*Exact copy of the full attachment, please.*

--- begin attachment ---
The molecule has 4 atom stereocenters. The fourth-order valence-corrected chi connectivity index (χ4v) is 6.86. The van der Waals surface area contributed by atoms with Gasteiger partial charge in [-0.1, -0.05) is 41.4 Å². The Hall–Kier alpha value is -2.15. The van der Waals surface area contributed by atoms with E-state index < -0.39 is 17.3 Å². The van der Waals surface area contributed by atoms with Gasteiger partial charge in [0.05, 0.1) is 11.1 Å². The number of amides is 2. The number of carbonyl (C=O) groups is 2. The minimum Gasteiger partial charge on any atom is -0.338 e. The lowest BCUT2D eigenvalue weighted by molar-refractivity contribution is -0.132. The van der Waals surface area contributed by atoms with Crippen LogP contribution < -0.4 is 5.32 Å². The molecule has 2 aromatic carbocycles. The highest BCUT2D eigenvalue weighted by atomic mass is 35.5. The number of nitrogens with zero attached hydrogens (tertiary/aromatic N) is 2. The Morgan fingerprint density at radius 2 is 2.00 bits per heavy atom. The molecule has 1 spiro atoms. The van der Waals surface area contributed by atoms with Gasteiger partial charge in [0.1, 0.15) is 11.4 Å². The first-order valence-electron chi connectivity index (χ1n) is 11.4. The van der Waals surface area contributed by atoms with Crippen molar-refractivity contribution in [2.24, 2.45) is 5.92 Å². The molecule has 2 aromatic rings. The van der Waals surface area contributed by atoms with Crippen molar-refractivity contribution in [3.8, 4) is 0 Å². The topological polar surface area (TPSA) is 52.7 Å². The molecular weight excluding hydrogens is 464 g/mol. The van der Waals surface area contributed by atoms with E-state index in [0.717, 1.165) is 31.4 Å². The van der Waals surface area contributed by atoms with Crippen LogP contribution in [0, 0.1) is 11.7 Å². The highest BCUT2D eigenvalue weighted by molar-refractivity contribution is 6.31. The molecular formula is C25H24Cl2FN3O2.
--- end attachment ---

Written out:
The molecule has 4 atom stereocenters. The fourth-order valence-corrected chi connectivity index (χ4v) is 6.86. The van der Waals surface area contributed by atoms with Gasteiger partial charge in [-0.1, -0.05) is 41.4 Å². The Hall–Kier alpha value is -2.15. The van der Waals surface area contributed by atoms with E-state index < -0.39 is 17.3 Å². The van der Waals surface area contributed by atoms with Gasteiger partial charge in [0.05, 0.1) is 11.1 Å². The number of amides is 2. The number of carbonyl (C=O) groups is 2. The minimum Gasteiger partial charge on any atom is -0.338 e. The lowest BCUT2D eigenvalue weighted by molar-refractivity contribution is -0.132. The van der Waals surface area contributed by atoms with Crippen LogP contribution < -0.4 is 5.32 Å². The molecule has 2 aromatic carbocycles. The highest BCUT2D eigenvalue weighted by atomic mass is 35.5. The number of nitrogens with zero attached hydrogens (tertiary/aromatic N) is 2. The Morgan fingerprint density at radius 2 is 2.00 bits per heavy atom. The molecule has 1 spiro atoms. The van der Waals surface area contributed by atoms with Gasteiger partial charge in [0.1, 0.15) is 11.4 Å². The first-order valence-electron chi connectivity index (χ1n) is 11.4. The van der Waals surface area contributed by atoms with Crippen molar-refractivity contribution in [2.24, 2.45) is 5.92 Å². The molecule has 2 aromatic rings. The van der Waals surface area contributed by atoms with Crippen molar-refractivity contribution in [3.8, 4) is 0 Å². The topological polar surface area (TPSA) is 52.7 Å². The molecular weight excluding hydrogens is 464 g/mol. The van der Waals surface area contributed by atoms with E-state index in [0.717, 1.165) is 31.4 Å². The van der Waals surface area contributed by atoms with Crippen LogP contribution in [0, 0.1) is 11.7 Å². The highest BCUT2D eigenvalue weighted by molar-refractivity contribution is 6.31. The molecular formula is C25H24Cl2FN3O2.